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As restaurants continue to rebuild their rosters after the pandemic, many are finding it difficult to fill all their open positions, and the National Restaurant Association recently noted that there is just “one job seeker for every two open jobs.” Artificial intelligence offers options for enhancing the work done by current employees, making it possible to do more with a leaner staff. Fifty-eight percent of operators said using technology and automation will become more common in their segment this year, according to the National Restaurant Association’s 2023 State of the Restaurant Industry report.
Here is a look at some of the ways restaurants are putting AI to work.
Voice AI answers the call (and takes orders)
Many restaurants are experimenting with the use of voice AI to take customers’ orders, either at the drive-thru, over the phone or at in-store kiosks.
Carl’s Jr. and Hardee’s parent company CKE Restaurants is working with tech companies Presto, OpenCity and Valyant AI on voice ordering, CNBC reported. The voice-ordering software enters customers’ orders into the system while still allowing employees to hear what customers are saying in the drive-thru. Tests of the technology have exceeded the company’s expectations in terms of how often workers need to intervene and the ability of the software to upsell customers, CKE’s chief technology officer, Phil Crawford, said. The chain plans to roll out the technology to all its units nationwide.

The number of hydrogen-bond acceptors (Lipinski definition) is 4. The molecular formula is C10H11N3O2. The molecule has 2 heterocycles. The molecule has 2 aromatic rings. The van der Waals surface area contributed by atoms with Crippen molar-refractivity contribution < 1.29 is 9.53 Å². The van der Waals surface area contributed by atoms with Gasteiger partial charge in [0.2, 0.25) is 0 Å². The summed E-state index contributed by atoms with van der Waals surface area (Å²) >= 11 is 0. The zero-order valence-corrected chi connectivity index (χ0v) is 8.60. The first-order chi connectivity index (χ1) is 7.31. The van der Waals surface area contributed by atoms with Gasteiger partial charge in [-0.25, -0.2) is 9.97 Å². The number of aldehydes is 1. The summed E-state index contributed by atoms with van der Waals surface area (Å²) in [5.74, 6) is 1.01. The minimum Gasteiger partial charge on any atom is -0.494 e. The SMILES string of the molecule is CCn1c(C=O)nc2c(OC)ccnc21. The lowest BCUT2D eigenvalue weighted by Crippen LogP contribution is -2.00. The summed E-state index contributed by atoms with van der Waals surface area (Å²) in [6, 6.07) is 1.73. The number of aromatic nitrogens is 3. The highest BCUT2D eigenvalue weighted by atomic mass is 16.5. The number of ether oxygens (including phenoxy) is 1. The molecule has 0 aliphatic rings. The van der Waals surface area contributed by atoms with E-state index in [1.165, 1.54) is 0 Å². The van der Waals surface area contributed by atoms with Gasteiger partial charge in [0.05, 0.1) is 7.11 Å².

Wingstop announced earlier this year that it is testing an AI voice assistant from ConverseNow to handle phone orders. The program, which is designed to eliminate missed calls and process phone orders the same as online orders, can take orders in English and Spanish, Chain Store Age reported.
Plant-based burger concept PLNT Burger is working to integrate voice AI into its operation via in-store kiosks that will eventually let customers order and even pay using their voice. The chain is working with Yobe and SoundHound to refine the technology’s ability to understand natural human speech, co-founder and CEO Ben Kaplan told Kiosk Marketplace.
Getting a marketing edge with AI
AI is quickly gaining traction as a marketing tool to allow brands to quickly write copy for multiple platforms. As more companies turn to AI-generated content, it will be increasingly important to pair the technology with the human touch to ensure messaging is authentic and unique rather than cookie-cutter.
“ChatGPT is helping people write more and more content, but that’s going to mean lots of generic content,” PopMenu co-founder and CEO Brendan Sweeney said during a session at the National Restaurant Association Show in May.
The company recently released a feature to help restaurants automate digital marketing by analyzing information about a restaurant’s menu and events along with customer data to create marketing copy that is then refined by human employees. Kat Johnson, director of marketing and communications at Chai Pani Restaurant Group, said the tool streamlines the marketing strategy and allows her to “focus more on the storytelling side of things.”
In addition to adjusting marketing messaging based on what restaurants know about their customer base, automated marketing software can also account for external factors such as weather. Dunkin’ recently announced a partnership with marketing tech company HubKonnect, which can automatically play up messaging about hot drinks on a cold day, for example.